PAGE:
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The German National Elections Will Forward Cannabis Reform – But How Much?

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Germans went to the polls last Sunday, returning a not-so-surprising result. What will this new government mean for cannabis reform?

There is a new day in Germany. For the first time in 16 years, Angela Merkel is no longer the Chancellor of the largest and most powerful country in Europe. Beyond this, Sunday’s election means a defeat, at least by the number of seats held, for the CDU – the centre-right party that has held power since 1949 (at least on the Western side of the country).

What this shifting alliance means for cannabis reform is now a topic that has spread across at least the German if not European industry. What is certain, no matter what is that there will be some kind of change – although of course, any specifics must wait for the ruling government alliance to be formed.

Who that could be is still up in the air – but the SPD has already indicated that they are interested in entering an alliance with the Green Party – and both are far more friendly to at least basic cannabis reform than the CDU has ever been.

Here are the basic issues on the table.

  1. The entire cannabis debate must be re-examined and redefined. This includes both of the low hanging fruit at this juncture including removing CBD from the federal Narcotics Act as well as decriminalization of all cannabis possession. The patient count in Germany has continued to climb despite a lot of resistance and patient hurdles which have still not been solved.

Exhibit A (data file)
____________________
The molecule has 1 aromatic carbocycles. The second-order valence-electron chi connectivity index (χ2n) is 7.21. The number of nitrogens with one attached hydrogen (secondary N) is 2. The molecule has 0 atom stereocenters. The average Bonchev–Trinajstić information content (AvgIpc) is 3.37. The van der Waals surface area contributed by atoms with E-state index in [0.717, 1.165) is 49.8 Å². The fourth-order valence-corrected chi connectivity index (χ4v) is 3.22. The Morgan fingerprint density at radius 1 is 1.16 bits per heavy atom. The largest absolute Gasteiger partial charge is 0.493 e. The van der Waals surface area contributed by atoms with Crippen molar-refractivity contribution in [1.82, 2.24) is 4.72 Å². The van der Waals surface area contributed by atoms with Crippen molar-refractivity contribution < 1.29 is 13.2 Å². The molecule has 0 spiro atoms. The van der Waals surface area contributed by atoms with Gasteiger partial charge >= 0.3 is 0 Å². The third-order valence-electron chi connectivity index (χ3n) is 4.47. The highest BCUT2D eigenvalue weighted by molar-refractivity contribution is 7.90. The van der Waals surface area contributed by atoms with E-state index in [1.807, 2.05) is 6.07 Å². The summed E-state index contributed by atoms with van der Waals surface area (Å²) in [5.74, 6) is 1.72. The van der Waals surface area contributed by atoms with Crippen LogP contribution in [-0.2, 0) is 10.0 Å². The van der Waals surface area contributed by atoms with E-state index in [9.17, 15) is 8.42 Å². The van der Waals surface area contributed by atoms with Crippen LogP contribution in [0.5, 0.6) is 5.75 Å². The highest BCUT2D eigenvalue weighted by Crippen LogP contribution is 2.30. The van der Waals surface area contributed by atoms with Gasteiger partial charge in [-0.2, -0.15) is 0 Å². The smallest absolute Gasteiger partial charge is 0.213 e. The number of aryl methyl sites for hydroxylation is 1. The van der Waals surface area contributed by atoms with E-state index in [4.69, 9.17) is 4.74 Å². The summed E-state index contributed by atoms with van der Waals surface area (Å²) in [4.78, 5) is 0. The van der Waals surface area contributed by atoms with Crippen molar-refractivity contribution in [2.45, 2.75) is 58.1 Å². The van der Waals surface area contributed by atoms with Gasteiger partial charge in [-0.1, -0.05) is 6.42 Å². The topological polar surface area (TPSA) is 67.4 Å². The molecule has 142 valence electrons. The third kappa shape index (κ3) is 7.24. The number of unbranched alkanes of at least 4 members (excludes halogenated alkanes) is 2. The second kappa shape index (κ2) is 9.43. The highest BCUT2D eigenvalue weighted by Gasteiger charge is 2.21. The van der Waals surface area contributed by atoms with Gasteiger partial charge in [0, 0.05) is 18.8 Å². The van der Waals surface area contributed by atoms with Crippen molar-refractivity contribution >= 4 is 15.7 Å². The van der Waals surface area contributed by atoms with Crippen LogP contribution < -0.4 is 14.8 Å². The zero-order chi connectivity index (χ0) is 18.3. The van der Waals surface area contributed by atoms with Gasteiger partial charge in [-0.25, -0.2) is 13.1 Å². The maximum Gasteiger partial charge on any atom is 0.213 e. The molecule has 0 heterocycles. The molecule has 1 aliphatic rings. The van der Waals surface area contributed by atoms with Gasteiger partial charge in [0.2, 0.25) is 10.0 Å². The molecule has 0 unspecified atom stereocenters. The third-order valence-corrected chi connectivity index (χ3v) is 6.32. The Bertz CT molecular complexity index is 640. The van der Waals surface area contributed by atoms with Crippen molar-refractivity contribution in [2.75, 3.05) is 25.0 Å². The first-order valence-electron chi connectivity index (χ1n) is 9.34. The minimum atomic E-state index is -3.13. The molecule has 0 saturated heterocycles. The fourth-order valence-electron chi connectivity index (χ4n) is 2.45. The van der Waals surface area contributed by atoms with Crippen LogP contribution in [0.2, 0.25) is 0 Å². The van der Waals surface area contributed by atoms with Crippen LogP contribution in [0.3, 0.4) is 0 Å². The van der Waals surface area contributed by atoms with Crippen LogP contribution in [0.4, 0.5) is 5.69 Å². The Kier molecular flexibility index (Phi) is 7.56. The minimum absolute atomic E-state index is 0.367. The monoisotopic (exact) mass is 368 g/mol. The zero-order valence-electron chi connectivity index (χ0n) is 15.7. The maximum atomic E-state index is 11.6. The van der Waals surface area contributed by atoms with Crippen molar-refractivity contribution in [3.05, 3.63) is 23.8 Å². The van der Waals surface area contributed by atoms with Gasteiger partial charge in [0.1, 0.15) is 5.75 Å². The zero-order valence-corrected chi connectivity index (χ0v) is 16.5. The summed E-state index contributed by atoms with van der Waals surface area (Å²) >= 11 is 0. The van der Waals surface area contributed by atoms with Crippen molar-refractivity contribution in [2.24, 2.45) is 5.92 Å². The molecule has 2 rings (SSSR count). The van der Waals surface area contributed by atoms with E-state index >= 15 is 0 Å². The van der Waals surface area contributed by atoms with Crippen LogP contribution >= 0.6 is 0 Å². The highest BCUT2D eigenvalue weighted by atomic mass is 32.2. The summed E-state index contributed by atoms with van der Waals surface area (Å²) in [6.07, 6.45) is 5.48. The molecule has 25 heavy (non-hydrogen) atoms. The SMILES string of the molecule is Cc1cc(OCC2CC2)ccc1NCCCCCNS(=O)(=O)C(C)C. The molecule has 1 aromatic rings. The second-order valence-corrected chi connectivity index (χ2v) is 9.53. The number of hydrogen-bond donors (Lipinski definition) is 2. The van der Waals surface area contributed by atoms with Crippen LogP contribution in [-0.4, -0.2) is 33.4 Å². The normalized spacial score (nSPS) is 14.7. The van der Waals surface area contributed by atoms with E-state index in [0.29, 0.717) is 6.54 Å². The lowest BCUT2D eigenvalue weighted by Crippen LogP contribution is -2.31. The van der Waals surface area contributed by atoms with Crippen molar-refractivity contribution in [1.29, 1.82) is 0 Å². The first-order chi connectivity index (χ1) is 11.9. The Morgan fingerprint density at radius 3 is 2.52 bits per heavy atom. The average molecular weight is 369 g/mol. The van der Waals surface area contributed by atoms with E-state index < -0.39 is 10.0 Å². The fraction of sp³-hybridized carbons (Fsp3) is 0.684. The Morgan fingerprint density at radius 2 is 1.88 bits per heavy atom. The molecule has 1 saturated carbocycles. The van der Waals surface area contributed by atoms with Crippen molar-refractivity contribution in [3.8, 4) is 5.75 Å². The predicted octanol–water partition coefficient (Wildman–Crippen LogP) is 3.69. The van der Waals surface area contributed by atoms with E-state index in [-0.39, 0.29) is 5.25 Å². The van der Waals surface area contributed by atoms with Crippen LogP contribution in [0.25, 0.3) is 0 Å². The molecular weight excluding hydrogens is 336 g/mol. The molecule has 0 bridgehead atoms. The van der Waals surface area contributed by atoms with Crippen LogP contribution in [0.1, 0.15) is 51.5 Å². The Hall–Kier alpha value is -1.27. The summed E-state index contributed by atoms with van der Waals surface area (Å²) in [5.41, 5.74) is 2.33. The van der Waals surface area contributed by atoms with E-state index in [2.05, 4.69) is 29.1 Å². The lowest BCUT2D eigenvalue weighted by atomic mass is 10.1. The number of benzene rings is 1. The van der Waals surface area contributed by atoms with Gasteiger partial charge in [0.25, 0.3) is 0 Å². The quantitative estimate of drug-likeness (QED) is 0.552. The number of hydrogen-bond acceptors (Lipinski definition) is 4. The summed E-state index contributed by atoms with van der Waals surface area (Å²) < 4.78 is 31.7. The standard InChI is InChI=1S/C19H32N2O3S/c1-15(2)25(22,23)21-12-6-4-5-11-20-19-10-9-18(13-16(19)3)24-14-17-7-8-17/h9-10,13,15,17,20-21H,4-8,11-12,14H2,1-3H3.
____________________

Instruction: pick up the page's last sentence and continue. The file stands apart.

2. If the SPD forms an alliance with either or the Greens and FDP, one thing is certain. Recreational cannabis trials are going to be on the agenda here in a matter of 18-24 months, particularly as both Switzerland and Luxembourg are now hurtling towards the same – although in the case of Luxembourg, there appears to be a new impetus to slowing down that trial based on concerns in some quarters about “chaos” ensuing at the Luxembourgian borders with their European neighbours. If Germany changes its cannabis policy, this will be less of a legitimate excuse (not that this carries any weight now).

Regardless of the particulars and the timeline, this is still unbelievably good news. The biggest possible roadblock might be that the SPD might bring the CDU into the governing coalition. The CDU have been glacial so far in their acceptance of the entire issue.

Even in this scenario however, with so many of the other parties in favour of at least basic and logical steps forward, the next steps of cannabis reform are likely to unfold now far more easily – and with it carry the seeds of change across Europe and the EU.

Big changes are on the way in the German cannabis industry. Be sure to stay tuned to the International Cannabis Business Conference blog for more updates.